Whether you swear by self-help books, find solace in your book club, or truly believe reading can be a form of medicine, you’re far from alone in feeling that books can improve your life in a variety of ways.

If you’ve ever experienced the gut-wrenching feeling of turning the last page on a book or series you were deeply invested in, you know that the worlds created by authors can become very real escapes, and characters can feel like friends. A friend recently told me that books are a form of self-care that has helped her through medical school. When she walks into her local bookstore she’s greeted with a pile of what the salesperson calls “escapist reads.” While entering the medical profession can be a particularly stressful experience, using books to promote mental well-being is far from a new or unusual practice.

Bibliotherapy–defined by Merriam-Webster as “the use of reading materials for help in solving personal problems or for psychiatric therapy”–goes beyond mere escapism and comes in many forms.

An in-depth exploration in The New Yorker traces the practice back to 1916 and calls bibliotherapy “a very broad term for the ancient practice of encouraging reading for therapeutic effect…. For all avid readers who have been self-medicating with great books their entire lives, it comes as no surprise that reading books can be good for your mental health and your relationships with others.”

Some research has been done on the effectiveness of books in improving your mental health. After one analysis of ten studies of bibliotherapy, researchers from the University of Turin stated, “Bibliotherapy appears to be effective in the reduction of depressive symptoms in the long term, and could be an affordable treatment that reduces the need for medications.” Additionally, reading writers of classic literature has been shown to create more electrical activity in the brain. Other research indicates that reading can reduce stress, working faster and more effectively than listening to music or walking.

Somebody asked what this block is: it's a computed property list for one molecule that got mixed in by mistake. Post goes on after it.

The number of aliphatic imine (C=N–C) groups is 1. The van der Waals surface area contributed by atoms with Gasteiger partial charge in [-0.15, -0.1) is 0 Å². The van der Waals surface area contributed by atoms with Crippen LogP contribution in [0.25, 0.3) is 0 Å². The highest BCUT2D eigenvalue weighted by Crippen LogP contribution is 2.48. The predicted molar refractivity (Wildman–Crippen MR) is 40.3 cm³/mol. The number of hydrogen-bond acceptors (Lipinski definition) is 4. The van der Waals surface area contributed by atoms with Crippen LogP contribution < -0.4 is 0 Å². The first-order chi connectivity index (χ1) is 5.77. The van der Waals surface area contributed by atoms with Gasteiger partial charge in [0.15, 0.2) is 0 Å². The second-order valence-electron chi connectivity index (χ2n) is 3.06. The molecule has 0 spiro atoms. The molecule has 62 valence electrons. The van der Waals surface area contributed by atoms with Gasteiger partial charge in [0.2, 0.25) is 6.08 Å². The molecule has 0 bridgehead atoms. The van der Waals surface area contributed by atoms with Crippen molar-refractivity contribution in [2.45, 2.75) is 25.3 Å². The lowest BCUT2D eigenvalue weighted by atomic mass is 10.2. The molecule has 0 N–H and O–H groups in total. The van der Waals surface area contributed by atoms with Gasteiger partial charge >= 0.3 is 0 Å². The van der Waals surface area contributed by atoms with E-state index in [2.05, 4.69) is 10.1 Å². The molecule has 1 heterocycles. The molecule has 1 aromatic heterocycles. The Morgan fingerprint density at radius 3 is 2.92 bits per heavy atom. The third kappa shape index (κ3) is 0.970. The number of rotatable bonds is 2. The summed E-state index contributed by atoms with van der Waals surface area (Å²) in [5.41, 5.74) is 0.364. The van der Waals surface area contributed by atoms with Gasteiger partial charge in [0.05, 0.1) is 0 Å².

Similarly, The New Yorker discovered that soldiers coming home after the First World War were sometimes prescribed reading, and librarians at the time were trained in this type of bibliotherapy. More recently, as part of a project called “Ancient Greeks/Modern Lives,” classics professor Daniel Levine brought veterans together with their families and others to discuss ancient Greek literature. Speaking about the project, he said, “Ancient Greek literature is a useful tool to help understand the struggles of modern war veterans, because ancient war veterans, who know from firsthand personal experiences what it was like to fight and be away from home for long periods of time, composed most of it.” Books might make you feel less alone with your emotions or help others understand experiences that you yourself can’t put into words.

Amidst the world’s current loneliness epidemic, some people are turning to books for healing–and for more than just the friends found on the page. Sharon Dunscombe, a bibliotherapist who created Tales for Tea, brings people together to read literature aloud. And this isn’t the only way that books can bring people together. Have you ever told someone about your favorite book, only to find that they love it just as much? This shared appreciation for a certain story can bring a powerful sense of connection and excitement. Books can, in so many ways, make us feel less alone.

As for solitary reading, with study after study showing the harms of our always-on, technology driven lives, there’s something to be said for detaching from social media and constant connection by getting lost in a book. And you might just improve your social skills while you’re at it. A 2013 study suggested that reading fiction can improve empathy. In a world that feels increasingly lonely and divided, reading more is one way to bring people together while also improving individual well-being.